XHTML is an abbreviation for Extensible HyperText Markup Language. It is the next stage in the evolution of the internet. The World Wide Web Consortium created XHTML (W3C). It aids web developers in their move from HTML to XML. Using XHTML, developers may enter the XML world with all of its advantages while remaining assured about the content's backward and future compatibility.
The first document type in the XHTML family, XHTML 1.0, was recommended by the W3C on January 26, 2000. W3c recommended XHTML 1.1 on May 31, 2001. The XHTML5 specification is a standard that is used to create an XML adaption of the HTML5 specification.
The XHTML documents are divided into three sections, which are as follows:
- doctype: It is used to specify a DTD.
- head: The title and other properties are declared in the head section.
- body: The content of web pages is included within the body tag. It has a lot of tags.
It is important to include a DTD (Document Type Definition) declaration when creating an XHTML web page. DTDs are classified into three categories, which are explained further below:
- Transitional DTD
- Strict DTD
- Frameset DTD
It is supported by older browsers that do not have built-in support for cascading style sheets. Several attributes containing the body tag are not permitted in strict DTD.
When an XHTML page has solely markup language, a strict DTD is utilized. Because this feature does not enable CSS properties in the body element, it is used in conjunction with cascading style sheets.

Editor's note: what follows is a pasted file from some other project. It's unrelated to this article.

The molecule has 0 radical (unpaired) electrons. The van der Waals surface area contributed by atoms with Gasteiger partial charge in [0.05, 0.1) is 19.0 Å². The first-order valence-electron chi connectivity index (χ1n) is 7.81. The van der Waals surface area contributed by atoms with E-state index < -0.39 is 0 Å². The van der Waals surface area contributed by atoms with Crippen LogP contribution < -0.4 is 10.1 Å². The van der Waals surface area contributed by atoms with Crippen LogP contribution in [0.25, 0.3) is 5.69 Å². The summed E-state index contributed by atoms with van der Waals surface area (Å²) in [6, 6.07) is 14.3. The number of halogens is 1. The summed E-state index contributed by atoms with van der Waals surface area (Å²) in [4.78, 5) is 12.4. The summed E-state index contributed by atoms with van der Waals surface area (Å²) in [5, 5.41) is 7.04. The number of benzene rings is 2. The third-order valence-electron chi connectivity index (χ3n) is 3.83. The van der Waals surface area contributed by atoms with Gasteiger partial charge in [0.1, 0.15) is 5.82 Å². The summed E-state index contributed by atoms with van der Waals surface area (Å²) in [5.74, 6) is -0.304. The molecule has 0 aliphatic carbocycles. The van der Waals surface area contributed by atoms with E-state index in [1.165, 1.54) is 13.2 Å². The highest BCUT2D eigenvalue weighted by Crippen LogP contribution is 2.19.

When an XHTML page incorporates frames, the frameset DTD is utilized.
XHTML is a stricter and cleaner version of HTML that needs to follow XML syntax rules. In contrast, HTML is more forgiving and allows for syntax errors.
Yes, XHTML is still in use today, although HTML5 has become more popular in recent years. However, there are still websites that use XHTML, especially those that prioritize website accessibility and maintainability. XHTML helps avoid accessibility problems and is the current recommended markup language, replacing HTML 4. It is also worth noting that XHTML is a reformulation of HTML 4 as an XML 1.0 application, as defined in the Second Edition of XHTML 1.0.
Both HTML5 and XHTML have their advantages and disadvantages. XHTML has a stricter syntax, making it more structured and easier to read. It is also backward compatible, which means it can be viewed on older web browsers. XHTML is still in use today, especially for websites that prioritize accessibility and maintainability.
On the other hand, HTML5 is easier to code, includes multimedia support, and is backward compatible. However, it lacks standardization and may create security vulnerabilities. Additionally, non-semantic HTML tags can negatively impact website accessibility and SEO. It is generally recommended to use semantic HTML tags that describe the content they contain.
Overall, the choice between HTML5 and XHTML depends on the specific needs of your website.